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Three friends (Kirsten Dunst, Lizzy Kaplan, Isla Fisher) are asked to be bridesmaids at the wedding - to a wealthy New Yorker - of Becky (Rebel Wilson) a plus size young woman they used to ridicule back in high school.

Review by Louise Keller:
While The Hangover was about a missing groom, Bachelorette is about a missing wedding dress, ripped and stained with an incongruous mix of blood and semen by the bride's alleged best friends whose cruel, callous bitchiness is unrelenting. Based on her stage play of the same name, Leslye Headland's scorching black comedy offers some laughs through sheer audacity and slick venom coupled with superb performances, although the nastiness that oozes through the wedding lace leaves us with a nasty taste. Performances are outstanding however, with Kristen Dunst, Lizza Kaplan and Isla Fisher gleefully dishing out the dirt.

In the opening scenes we meet the three gorgeous protagonists, who never mince words or offer the oil of niceties. They are vile, spewing hate and envy over their sweet, plump schoolfriend Becky (Rebel Wilson), formerly known as Pig Face, who has (how dare she!) snared a rich, handsome man in Dale (Hayes MacArthur) - and he wants to marry her to boot.

Regan (Kristen Dunst), the female Hannibal Lecter, shrieks shrill commands, bitterly wondering aloud why was she not the first bride of their little group, when she 'did everything right'? Regan is a monstrous creation and Dunst ingests her as an anorexic model would a juicy steak.

Gena (Lizzy Caplan) is loud, brash and knows how to strike a blow where it hurts. Her Achilles heel is her ex boyfriend Clyde (Adam Scott) and through her outrageous and chaotic exterior, Caplan manages to show traces of Gena's softer side.

Katie, in the hands of the irresistible Isla Fisher, is a perpetual good time girl, eager to party and play - with cocaine, marijuana, alcohol or barbiturates - or all at once. Fisher has a sweet, unselfconscious onscreen presence as she almost bursts out of her skimpy, strapless gown. Even the scene in which Katie ends up unconscious in the bath tub with blue lips, we tend to think that she simply does not know better.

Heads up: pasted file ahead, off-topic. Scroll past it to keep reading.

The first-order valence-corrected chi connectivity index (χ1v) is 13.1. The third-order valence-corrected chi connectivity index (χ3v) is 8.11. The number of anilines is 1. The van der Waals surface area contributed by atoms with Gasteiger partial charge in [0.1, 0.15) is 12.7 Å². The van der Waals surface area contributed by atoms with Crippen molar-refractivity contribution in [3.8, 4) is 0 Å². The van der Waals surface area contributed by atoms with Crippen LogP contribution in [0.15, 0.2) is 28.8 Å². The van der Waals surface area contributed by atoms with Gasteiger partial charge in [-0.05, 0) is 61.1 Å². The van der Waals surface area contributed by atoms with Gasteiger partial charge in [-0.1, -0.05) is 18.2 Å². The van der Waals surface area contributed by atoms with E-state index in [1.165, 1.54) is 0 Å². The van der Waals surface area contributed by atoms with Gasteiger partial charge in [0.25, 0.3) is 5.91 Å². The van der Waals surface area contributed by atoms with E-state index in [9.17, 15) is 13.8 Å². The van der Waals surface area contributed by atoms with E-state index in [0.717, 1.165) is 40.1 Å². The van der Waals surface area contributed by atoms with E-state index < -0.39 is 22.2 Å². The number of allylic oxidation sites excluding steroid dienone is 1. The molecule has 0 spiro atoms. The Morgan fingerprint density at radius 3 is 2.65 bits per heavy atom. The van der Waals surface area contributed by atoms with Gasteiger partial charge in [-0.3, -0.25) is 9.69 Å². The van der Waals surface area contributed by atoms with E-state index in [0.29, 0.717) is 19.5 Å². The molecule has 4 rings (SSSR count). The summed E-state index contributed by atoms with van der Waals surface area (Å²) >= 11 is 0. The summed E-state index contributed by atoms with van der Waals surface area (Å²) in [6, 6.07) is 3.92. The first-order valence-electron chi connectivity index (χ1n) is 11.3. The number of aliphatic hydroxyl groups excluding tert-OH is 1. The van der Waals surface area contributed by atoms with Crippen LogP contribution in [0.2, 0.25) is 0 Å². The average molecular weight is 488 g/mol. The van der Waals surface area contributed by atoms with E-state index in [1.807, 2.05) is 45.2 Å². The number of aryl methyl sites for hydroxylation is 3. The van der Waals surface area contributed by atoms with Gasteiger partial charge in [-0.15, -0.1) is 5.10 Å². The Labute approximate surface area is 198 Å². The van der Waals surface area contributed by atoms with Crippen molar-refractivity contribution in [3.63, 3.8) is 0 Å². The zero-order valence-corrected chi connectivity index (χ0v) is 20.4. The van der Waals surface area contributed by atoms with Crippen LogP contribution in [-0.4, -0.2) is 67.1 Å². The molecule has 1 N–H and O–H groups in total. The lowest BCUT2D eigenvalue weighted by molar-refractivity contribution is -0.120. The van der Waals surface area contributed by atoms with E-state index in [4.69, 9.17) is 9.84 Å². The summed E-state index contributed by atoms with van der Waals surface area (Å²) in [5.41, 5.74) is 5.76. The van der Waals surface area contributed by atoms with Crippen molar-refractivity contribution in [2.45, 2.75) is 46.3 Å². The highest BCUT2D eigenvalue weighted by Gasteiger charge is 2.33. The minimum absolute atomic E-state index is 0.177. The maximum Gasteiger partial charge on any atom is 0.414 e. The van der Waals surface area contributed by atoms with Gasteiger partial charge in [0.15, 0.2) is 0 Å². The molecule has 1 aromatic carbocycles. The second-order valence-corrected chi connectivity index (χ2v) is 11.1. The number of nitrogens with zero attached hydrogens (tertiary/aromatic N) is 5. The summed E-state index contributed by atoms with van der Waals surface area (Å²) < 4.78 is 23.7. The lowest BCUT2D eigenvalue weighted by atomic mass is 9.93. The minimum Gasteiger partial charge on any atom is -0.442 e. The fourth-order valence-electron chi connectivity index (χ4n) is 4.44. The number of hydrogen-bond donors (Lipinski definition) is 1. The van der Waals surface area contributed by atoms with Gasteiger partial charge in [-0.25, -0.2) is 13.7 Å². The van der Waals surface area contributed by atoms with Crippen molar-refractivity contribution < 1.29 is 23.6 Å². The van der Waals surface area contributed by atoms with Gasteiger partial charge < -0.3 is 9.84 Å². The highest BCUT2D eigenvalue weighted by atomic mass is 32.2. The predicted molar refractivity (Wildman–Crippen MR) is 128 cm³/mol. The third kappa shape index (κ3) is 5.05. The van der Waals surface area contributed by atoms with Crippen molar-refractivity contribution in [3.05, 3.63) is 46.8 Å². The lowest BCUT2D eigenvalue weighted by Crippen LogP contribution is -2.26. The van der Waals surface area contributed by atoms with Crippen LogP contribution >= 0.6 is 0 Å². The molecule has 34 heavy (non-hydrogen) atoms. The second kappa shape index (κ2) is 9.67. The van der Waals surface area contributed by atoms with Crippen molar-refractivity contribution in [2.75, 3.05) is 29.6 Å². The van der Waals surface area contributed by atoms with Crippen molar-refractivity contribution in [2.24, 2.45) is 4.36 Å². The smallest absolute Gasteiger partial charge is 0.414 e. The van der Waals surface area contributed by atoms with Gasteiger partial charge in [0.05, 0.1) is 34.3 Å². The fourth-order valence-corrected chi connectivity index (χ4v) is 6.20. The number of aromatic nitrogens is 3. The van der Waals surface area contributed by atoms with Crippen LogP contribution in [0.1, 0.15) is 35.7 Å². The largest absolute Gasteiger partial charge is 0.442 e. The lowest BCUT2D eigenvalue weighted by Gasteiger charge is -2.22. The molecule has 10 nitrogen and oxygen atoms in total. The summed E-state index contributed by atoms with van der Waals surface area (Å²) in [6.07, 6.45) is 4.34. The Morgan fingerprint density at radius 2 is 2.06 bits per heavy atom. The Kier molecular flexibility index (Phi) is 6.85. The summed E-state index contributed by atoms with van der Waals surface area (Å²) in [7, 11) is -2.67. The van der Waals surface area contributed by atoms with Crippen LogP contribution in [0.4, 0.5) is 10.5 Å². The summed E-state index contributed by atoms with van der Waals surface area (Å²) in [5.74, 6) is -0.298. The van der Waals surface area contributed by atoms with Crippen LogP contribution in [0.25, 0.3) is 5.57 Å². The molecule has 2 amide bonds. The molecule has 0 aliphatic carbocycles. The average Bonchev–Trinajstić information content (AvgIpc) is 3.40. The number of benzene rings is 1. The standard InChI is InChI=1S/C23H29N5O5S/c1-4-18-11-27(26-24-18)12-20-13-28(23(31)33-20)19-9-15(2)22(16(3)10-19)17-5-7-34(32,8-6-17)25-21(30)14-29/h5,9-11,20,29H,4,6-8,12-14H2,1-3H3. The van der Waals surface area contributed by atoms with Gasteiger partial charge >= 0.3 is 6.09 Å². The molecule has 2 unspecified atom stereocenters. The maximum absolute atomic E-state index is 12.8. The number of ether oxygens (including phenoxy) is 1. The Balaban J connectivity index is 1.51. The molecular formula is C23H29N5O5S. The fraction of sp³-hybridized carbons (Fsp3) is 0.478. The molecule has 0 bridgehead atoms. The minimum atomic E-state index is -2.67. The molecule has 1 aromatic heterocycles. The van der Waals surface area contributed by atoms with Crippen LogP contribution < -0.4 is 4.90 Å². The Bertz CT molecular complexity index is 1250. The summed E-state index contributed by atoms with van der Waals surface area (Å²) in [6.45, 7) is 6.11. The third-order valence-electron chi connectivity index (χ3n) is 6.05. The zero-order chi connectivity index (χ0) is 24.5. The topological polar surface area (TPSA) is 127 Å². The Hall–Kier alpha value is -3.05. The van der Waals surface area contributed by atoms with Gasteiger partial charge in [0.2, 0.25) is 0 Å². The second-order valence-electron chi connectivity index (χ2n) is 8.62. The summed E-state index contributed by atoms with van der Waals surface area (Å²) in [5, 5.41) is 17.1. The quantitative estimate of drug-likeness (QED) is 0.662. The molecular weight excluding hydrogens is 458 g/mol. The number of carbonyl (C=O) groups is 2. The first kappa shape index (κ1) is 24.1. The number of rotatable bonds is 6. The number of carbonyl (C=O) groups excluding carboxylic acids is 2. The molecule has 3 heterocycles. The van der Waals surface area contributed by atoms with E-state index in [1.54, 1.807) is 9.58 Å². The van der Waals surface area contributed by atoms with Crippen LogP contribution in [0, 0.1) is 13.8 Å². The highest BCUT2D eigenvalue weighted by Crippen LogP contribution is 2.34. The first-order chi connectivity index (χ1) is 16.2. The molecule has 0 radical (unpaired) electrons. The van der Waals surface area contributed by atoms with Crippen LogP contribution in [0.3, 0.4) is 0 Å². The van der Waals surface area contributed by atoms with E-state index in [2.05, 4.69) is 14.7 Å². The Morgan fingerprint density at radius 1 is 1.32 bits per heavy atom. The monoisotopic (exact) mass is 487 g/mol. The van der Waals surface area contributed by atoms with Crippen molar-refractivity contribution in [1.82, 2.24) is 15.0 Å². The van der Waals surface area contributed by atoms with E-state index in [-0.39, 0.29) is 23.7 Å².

Fast paced with an ongoing plethora of expletives, there are many shallow laughs and some of the set ups are genuinely funny. I laughed in the airplane scene when Gena loudly explains her theory about blowjobs to the stranger in the seat next to her and there's a good line comparing the level of difficulty of learning French with the male anatomy that pops out just right.

Bulimia, abortion and obesity are used as tools to taunt and in the final analysis, we view the girls as victims. Regan is a victim of her own expectations; Gena a victim of her broken relationship and Katie is a victim of excess. Only the lovable, emotionally generous Becky (who dreads the thought of walking down the aisle wearing pyjamas) is graced with any redeeming qualities.

Lacking the charm and genuine heart of Bridesmaids, Bachelorette feels like a bouquet of wilted flowers - brittle and less than lovely, outstanding performances notwithstanding.

Published March 28, 2013

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(US, 2012)

CAST: Kirsten Dunst, Rebel Wilson, Lizzy Caplan, Paul Corning, Isla Fisher, Andrew Rannells, Anna Rose Hopkins

PRODUCER: Brice Dal Farra, Claude Dal Farra, Jessica Elbaum, Will Ferrell, Adam McKay, Lauren Munsch

DIRECTOR: Lesley Headland

SCRIPT: Lesley Headland


EDITOR: Jeffrey Wolf

MUSIC: Andrew Feltenstein, John Nau


RUNNING TIME: 94 minutes


AUSTRALIAN RELEASE: November 1, 2012




DVD RELEASE: March 21, 2013

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